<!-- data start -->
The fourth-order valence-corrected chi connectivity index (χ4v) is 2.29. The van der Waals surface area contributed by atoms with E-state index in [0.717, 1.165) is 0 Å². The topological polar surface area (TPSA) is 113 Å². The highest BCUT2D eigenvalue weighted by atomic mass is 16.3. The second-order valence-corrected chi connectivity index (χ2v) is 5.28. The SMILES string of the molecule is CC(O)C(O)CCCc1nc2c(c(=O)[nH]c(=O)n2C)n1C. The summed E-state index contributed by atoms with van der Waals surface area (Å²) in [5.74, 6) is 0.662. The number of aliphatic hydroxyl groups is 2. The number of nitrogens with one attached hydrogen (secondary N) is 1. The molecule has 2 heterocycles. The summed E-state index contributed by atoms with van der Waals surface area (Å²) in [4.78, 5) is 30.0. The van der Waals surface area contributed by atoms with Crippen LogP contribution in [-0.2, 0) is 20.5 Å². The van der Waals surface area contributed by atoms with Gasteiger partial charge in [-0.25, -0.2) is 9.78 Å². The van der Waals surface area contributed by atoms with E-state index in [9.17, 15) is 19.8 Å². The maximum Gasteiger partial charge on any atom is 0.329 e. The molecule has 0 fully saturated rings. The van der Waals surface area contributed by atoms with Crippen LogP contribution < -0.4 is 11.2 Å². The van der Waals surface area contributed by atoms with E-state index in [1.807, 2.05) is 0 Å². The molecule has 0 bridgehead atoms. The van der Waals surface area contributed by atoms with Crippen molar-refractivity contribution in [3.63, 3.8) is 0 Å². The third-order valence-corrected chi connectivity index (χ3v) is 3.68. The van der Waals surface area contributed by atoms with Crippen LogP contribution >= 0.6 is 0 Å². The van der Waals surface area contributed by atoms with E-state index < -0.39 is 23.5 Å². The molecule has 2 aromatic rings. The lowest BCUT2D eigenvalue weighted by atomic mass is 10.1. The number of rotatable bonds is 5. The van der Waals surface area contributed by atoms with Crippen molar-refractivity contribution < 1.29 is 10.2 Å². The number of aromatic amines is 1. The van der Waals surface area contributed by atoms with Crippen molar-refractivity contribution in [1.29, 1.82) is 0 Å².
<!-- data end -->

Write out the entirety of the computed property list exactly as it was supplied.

The fourth-order valence-corrected chi connectivity index (χ4v) is 2.29. The van der Waals surface area contributed by atoms with E-state index in [0.717, 1.165) is 0 Å². The topological polar surface area (TPSA) is 113 Å². The highest BCUT2D eigenvalue weighted by atomic mass is 16.3. The second-order valence-corrected chi connectivity index (χ2v) is 5.28. The SMILES string of the molecule is CC(O)C(O)CCCc1nc2c(c(=O)[nH]c(=O)n2C)n1C. The summed E-state index contributed by atoms with van der Waals surface area (Å²) in [5.74, 6) is 0.662. The number of aliphatic hydroxyl groups is 2. The number of nitrogens with one attached hydrogen (secondary N) is 1. The molecule has 2 heterocycles. The summed E-state index contributed by atoms with van der Waals surface area (Å²) in [4.78, 5) is 30.0. The van der Waals surface area contributed by atoms with Crippen LogP contribution in [-0.2, 0) is 20.5 Å². The van der Waals surface area contributed by atoms with Gasteiger partial charge in [-0.25, -0.2) is 9.78 Å². The van der Waals surface area contributed by atoms with E-state index in [9.17, 15) is 19.8 Å². The maximum Gasteiger partial charge on any atom is 0.329 e. The molecule has 0 fully saturated rings. The van der Waals surface area contributed by atoms with Crippen LogP contribution < -0.4 is 11.2 Å². The van der Waals surface area contributed by atoms with E-state index in [1.807, 2.05) is 0 Å². The molecule has 0 bridgehead atoms. The van der Waals surface area contributed by atoms with Crippen molar-refractivity contribution in [3.63, 3.8) is 0 Å². The third-order valence-corrected chi connectivity index (χ3v) is 3.68. The van der Waals surface area contributed by atoms with Crippen LogP contribution >= 0.6 is 0 Å². The van der Waals surface area contributed by atoms with E-state index < -0.39 is 23.5 Å². The molecule has 2 aromatic rings. The lowest BCUT2D eigenvalue weighted by atomic mass is 10.1. The number of rotatable bonds is 5. The van der Waals surface area contributed by atoms with Crippen molar-refractivity contribution < 1.29 is 10.2 Å². The number of aromatic amines is 1. The van der Waals surface area contributed by atoms with Crippen molar-refractivity contribution in [1.29, 1.82) is 0 Å².